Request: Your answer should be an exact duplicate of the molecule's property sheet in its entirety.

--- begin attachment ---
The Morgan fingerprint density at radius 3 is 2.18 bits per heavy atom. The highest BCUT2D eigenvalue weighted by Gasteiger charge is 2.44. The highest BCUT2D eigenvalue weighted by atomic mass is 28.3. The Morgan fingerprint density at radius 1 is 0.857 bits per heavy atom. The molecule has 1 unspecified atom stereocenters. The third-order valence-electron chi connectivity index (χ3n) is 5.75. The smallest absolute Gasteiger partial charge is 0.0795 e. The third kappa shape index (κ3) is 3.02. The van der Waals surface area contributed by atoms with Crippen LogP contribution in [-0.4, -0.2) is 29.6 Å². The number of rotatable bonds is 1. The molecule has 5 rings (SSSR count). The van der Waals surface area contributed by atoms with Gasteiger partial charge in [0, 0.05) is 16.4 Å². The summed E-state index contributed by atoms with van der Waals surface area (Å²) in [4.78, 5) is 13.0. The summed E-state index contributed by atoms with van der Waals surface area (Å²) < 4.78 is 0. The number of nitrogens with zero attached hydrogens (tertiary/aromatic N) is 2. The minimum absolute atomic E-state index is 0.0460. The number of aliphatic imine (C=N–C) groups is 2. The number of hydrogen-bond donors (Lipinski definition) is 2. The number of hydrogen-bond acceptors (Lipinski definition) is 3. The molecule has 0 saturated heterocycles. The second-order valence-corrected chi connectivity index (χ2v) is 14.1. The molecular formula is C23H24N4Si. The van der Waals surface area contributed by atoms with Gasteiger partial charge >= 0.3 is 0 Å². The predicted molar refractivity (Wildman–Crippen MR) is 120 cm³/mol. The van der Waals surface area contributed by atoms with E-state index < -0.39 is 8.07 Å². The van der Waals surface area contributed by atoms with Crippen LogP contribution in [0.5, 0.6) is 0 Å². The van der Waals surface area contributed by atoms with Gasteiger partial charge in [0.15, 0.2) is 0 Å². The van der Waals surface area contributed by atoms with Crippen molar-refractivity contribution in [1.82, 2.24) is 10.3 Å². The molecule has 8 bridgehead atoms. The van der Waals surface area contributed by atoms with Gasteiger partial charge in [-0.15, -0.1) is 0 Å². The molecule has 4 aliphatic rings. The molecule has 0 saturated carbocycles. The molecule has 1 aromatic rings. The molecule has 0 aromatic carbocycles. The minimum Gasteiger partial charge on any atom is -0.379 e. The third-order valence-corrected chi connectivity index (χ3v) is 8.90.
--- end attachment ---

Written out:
The Morgan fingerprint density at radius 3 is 2.18 bits per heavy atom. The highest BCUT2D eigenvalue weighted by Gasteiger charge is 2.44. The highest BCUT2D eigenvalue weighted by atomic mass is 28.3. The Morgan fingerprint density at radius 1 is 0.857 bits per heavy atom. The molecule has 1 unspecified atom stereocenters. The third-order valence-electron chi connectivity index (χ3n) is 5.75. The smallest absolute Gasteiger partial charge is 0.0795 e. The third kappa shape index (κ3) is 3.02. The van der Waals surface area contributed by atoms with Crippen LogP contribution in [-0.4, -0.2) is 29.6 Å². The number of rotatable bonds is 1. The molecule has 5 rings (SSSR count). The van der Waals surface area contributed by atoms with Gasteiger partial charge in [0, 0.05) is 16.4 Å². The summed E-state index contributed by atoms with van der Waals surface area (Å²) in [4.78, 5) is 13.0. The summed E-state index contributed by atoms with van der Waals surface area (Å²) < 4.78 is 0. The number of nitrogens with zero attached hydrogens (tertiary/aromatic N) is 2. The minimum absolute atomic E-state index is 0.0460. The number of aliphatic imine (C=N–C) groups is 2. The number of hydrogen-bond donors (Lipinski definition) is 2. The number of hydrogen-bond acceptors (Lipinski definition) is 3. The molecule has 0 saturated heterocycles. The second-order valence-corrected chi connectivity index (χ2v) is 14.1. The molecular formula is C23H24N4Si. The van der Waals surface area contributed by atoms with Gasteiger partial charge >= 0.3 is 0 Å². The predicted molar refractivity (Wildman–Crippen MR) is 120 cm³/mol. The van der Waals surface area contributed by atoms with E-state index < -0.39 is 8.07 Å². The van der Waals surface area contributed by atoms with Crippen LogP contribution in [0.5, 0.6) is 0 Å². The van der Waals surface area contributed by atoms with Gasteiger partial charge in [0.15, 0.2) is 0 Å². The van der Waals surface area contributed by atoms with Crippen molar-refractivity contribution in [1.82, 2.24) is 10.3 Å². The molecule has 8 bridgehead atoms. The van der Waals surface area contributed by atoms with Gasteiger partial charge in [-0.15, -0.1) is 0 Å². The molecule has 4 aliphatic rings. The molecule has 0 saturated carbocycles. The molecule has 1 aromatic rings. The molecule has 0 aromatic carbocycles. The minimum Gasteiger partial charge on any atom is -0.379 e. The third-order valence-corrected chi connectivity index (χ3v) is 8.90.